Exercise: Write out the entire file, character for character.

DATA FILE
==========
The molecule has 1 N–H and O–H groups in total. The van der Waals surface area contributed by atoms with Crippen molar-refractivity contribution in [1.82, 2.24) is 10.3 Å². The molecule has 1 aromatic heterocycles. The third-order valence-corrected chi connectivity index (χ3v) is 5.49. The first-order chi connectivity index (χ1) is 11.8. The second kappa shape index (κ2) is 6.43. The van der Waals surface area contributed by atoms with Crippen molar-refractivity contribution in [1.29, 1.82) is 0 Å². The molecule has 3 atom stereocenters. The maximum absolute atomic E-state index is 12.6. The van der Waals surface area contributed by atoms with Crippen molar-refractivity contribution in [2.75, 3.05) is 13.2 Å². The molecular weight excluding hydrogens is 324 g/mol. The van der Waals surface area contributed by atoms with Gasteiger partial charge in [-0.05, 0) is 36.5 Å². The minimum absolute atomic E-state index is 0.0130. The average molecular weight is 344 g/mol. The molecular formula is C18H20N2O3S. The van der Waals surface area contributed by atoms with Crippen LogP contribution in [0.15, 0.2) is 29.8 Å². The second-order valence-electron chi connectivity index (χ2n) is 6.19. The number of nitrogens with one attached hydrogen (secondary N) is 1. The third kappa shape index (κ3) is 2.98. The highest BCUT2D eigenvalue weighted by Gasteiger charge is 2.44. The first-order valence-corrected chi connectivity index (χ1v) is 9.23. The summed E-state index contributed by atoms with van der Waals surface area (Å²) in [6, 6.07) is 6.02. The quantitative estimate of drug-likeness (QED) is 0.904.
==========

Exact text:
The molecule has 1 N–H and O–H groups in total. The van der Waals surface area contributed by atoms with Crippen molar-refractivity contribution in [1.82, 2.24) is 10.3 Å². The molecule has 1 aromatic heterocycles. The third-order valence-corrected chi connectivity index (χ3v) is 5.49. The first-order chi connectivity index (χ1) is 11.8. The second kappa shape index (κ2) is 6.43. The van der Waals surface area contributed by atoms with Crippen molar-refractivity contribution in [1.29, 1.82) is 0 Å². The molecule has 3 atom stereocenters. The maximum absolute atomic E-state index is 12.6. The van der Waals surface area contributed by atoms with Crippen molar-refractivity contribution in [2.75, 3.05) is 13.2 Å². The molecular weight excluding hydrogens is 324 g/mol. The van der Waals surface area contributed by atoms with Gasteiger partial charge in [-0.05, 0) is 36.5 Å². The minimum absolute atomic E-state index is 0.0130. The average molecular weight is 344 g/mol. The molecular formula is C18H20N2O3S. The van der Waals surface area contributed by atoms with Crippen LogP contribution in [0.15, 0.2) is 29.8 Å². The second-order valence-electron chi connectivity index (χ2n) is 6.19. The number of nitrogens with one attached hydrogen (secondary N) is 1. The third kappa shape index (κ3) is 2.98. The highest BCUT2D eigenvalue weighted by Gasteiger charge is 2.44. The first-order valence-corrected chi connectivity index (χ1v) is 9.23. The summed E-state index contributed by atoms with van der Waals surface area (Å²) in [6, 6.07) is 6.02. The quantitative estimate of drug-likeness (QED) is 0.904.